Author + information
- Mark Nolan, MBBS, PhDa,
- Evangelos K. Oikonomou, MDb,
- Candice K. Silversides, MDa,c@CandiceSilvers1,
- Melissa R. Hines, MDd,
- Kara A. Thompson, MDe,
- Belinda A. Campbell, MBBS, MMedf,
- Eitan Amir, MD, PhDg,
- Cynthia Maxwell, MDh and
- Paaladinesh Thavendiranathan, MD, SMa,i,∗ (, )@dineshpmcc1
- aDepartment of Medicine, Division of Cardiology, Ted Rogers Program in Cardiotoxicity Prevention, Peter Munk Cardiac Centre, University Health Network, University of Toronto, Toronto, Ontario, Canada
- bDepartment of Internal Medicine, Yale New Haven Hospital, Yale School of Medicine, New Haven, Connecticut
- cPregnancy and Heart Disease Program, Department of Medicine, Division of Cardiology, Mount Sinai and Toronto General Hospitals, Toronto, Ontario, Canada
- dDivision of Critical Care, St. Jude Children’s Research Hospital, Memphis, Tennessee
- eDepartment of Cardiology, The University of Texas, MD Anderson Cancer Center, Houston, Texas
- fDepartment of Radiation Oncology, Peter MacCallum Cancer Center, Melbourne, Victoria, Australia, and Department of Clinical Pathology, The University of Melbourne, Parkville, Victoria, Australia
- gDivision of Medical Oncology, Princess Margaret Cancer Centre, Toronto, Ontario, Canada
- hDepartment of Obstetrics and Gynecology, University Health Network and Mount Sinai Hospital, University of Toronto, Toronto, Ontario, Canada
- iJoint Division of Medical Imaging, University Health Network, University of Toronto, Toronto, Ontario, Canada
- ↵∗Address for correspondence:
Dr. Paaladinesh Thavendiranathan, Ted Rogers Program in Cardiotoxicity Prevention, Peter Munk Cardiac Center, Division of Cardiology, Toronto General Hospital, University of Toronto, 200 Elizabeth Street, Toronto, Ontario M5G 2C4, Canada.
Background Cancer treatment can lead to left ventricular (LV) dysfunction in female cancer survivors of reproductive age, and pregnancy-related hemodynamic stress may result in LV dysfunction or heart failure (HF).
Objectives We performed a systematic review and meta-analysis to determine the incidence of LV systolic dysfunction or HF during or soon after pregnancy in cancer survivors and evaluated the impact of history of cancer therapeutics-related cardiac dysfunction (CTRCD).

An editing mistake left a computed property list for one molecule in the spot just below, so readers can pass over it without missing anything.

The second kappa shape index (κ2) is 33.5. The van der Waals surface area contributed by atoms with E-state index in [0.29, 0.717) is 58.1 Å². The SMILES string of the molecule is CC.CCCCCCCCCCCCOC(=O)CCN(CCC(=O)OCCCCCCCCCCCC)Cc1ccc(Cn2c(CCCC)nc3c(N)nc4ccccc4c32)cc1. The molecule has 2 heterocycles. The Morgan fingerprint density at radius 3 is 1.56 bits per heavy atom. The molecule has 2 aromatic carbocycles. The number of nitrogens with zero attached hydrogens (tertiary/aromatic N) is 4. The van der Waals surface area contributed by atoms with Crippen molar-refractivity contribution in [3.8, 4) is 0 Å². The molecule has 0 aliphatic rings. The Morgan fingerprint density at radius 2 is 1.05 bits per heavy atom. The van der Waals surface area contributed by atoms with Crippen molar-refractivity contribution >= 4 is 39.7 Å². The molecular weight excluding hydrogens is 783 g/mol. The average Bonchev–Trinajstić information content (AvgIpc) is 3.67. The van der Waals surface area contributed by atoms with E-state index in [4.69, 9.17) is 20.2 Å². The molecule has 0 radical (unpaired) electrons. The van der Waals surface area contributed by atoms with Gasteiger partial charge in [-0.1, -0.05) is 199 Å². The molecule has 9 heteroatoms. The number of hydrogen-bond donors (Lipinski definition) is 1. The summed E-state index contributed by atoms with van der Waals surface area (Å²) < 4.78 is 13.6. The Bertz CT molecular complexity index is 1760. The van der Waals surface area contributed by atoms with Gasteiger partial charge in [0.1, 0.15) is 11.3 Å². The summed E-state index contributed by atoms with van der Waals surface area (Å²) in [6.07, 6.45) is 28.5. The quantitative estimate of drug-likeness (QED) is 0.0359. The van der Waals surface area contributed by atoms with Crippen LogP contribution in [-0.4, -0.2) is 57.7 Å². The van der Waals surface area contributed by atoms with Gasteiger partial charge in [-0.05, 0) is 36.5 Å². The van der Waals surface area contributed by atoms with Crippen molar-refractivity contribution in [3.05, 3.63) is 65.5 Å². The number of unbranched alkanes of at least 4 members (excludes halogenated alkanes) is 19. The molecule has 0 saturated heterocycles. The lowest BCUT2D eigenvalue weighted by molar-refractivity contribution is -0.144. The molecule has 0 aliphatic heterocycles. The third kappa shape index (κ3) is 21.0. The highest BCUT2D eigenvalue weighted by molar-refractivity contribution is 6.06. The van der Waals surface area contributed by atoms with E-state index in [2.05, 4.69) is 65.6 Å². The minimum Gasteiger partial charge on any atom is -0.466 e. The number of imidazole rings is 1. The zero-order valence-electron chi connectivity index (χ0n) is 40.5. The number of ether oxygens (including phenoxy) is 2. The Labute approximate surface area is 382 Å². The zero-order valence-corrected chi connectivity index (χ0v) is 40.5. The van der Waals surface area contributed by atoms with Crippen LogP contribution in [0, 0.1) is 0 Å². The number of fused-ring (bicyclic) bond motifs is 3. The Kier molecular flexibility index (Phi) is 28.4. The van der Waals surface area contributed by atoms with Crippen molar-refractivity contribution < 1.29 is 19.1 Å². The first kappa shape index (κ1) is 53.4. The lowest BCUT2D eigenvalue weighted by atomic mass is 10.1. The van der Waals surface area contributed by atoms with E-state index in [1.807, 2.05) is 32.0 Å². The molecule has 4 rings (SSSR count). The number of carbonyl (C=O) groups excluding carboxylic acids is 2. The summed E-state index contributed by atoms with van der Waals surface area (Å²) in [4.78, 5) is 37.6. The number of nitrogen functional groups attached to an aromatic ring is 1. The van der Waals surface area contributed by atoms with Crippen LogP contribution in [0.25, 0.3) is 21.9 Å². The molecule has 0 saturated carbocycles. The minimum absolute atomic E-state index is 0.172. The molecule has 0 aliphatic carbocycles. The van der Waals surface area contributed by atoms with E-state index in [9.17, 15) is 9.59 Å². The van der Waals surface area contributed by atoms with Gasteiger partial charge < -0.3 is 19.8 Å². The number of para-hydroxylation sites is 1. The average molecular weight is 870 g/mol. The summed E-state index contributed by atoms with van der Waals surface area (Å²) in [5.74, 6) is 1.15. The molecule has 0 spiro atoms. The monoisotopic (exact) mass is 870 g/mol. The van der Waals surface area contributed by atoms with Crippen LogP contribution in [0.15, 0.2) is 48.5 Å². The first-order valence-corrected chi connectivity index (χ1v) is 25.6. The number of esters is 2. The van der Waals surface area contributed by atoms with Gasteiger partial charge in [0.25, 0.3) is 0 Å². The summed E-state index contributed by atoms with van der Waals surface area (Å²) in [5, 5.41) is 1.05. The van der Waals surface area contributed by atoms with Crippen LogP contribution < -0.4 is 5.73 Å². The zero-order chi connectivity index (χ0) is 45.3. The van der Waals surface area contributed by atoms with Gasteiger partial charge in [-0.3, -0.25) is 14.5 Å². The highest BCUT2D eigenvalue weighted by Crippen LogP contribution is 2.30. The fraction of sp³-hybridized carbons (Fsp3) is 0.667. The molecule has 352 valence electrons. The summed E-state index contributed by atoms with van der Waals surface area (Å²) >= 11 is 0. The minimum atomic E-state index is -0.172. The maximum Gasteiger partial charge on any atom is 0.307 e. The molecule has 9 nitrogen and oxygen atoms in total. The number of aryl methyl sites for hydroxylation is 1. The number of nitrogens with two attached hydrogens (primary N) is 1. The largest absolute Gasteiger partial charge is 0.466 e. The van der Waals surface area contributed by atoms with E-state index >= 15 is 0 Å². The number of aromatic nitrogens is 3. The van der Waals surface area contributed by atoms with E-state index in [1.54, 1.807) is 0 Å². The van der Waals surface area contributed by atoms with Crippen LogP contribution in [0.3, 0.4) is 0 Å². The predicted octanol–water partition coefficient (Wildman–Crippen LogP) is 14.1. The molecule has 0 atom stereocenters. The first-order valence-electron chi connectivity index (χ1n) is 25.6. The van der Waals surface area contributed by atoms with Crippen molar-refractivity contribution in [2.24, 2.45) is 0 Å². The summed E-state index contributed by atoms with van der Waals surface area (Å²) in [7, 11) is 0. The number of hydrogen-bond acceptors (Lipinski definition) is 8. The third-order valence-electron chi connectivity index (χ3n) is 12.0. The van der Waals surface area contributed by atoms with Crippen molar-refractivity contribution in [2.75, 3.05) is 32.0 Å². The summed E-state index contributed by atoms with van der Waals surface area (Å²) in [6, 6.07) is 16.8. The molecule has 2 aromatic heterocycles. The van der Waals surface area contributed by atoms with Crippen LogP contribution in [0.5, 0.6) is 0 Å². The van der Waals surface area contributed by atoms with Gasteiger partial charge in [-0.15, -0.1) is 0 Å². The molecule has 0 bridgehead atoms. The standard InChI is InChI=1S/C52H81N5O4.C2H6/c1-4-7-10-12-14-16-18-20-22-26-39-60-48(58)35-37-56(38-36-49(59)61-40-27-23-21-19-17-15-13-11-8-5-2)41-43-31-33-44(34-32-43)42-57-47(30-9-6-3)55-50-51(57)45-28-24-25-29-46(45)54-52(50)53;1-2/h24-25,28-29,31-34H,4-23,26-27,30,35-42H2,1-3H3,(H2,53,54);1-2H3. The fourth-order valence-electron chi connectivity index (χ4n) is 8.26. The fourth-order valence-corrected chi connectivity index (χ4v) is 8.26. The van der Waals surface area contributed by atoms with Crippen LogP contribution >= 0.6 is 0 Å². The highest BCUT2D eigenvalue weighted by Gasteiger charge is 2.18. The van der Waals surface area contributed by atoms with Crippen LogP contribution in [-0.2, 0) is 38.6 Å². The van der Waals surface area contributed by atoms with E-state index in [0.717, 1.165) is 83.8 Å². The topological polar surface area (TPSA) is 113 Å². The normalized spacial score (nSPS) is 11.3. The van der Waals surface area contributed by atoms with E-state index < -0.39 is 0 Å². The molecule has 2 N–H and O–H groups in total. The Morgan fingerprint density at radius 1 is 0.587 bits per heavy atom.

Methods We systematically searched electronic databases (MEDLINE and EMBASE) from inception to January 2020 to identify cohort studies that examined cardiac disease in pregnant cancer survivors. Meta-analysis was performed using the inverse-variance fixed effects method. Potential sources of heterogeneity were explored using subgroup analyses and meta-regression.
Results Of 13,782 identified articles, 6 studies consisting of 2,016 pregnancies, predominantly in childhood cancer survivors, were included. Overall, there were 33 cardiac events. The total weighted incidence of LV dysfunction or HF with pregnancy was 1.7% (95% confidence interval [CI]: 0.9% to 2.7%) overall; 28.4% (95% CI: 14.6% to 43.9%) in those with a history of CTRCD and 0.24% (95% CI: 0% to 0.81%) in those without, translating into an odds ratio of 47.4 (95% CI: 17.9 to 125.8). Interstudy heterogeneity was low (I2 = 17.5%). Metaregression did not reveal significant sources of heterogeneity.
Conclusions The incidence of LV dysfunction or HF during pregnancy in cancer survivors was low. Although risk estimates are limited by the small number of events, women with a history of CTRCD compared to those without had a 47.4-fold higher odds of experiencing pregnancy-related LV dysfunction or HF.
Dr. Thavendiranathan is supported by the Canadian Institutes of Health Research New Investigator Award. Dr. Nolan was compensated as a speaker for Novartis. Dr. Hines had a relationship with Incyte. Dr. Amir presented expert testimony for Genentech and Roche; and is a consultant for Sandoz and Apobiologix. Dr. Maxwell is a consultant for Guidepoint Health. All other authors have reported that they have no relationships relevant to the contents of this paper to disclose.
The authors attest they are in compliance with human studies committees and animal welfare regulations of the authors’ institutions and Food and Drug Administration guidelines, including patient consent where appropriate. For more information, visit the JACC: CardioOncology author instructions page.
- Received November 5, 2019.
- Revision received April 8, 2020.
- Accepted April 11, 2020.
- 2020 The Authors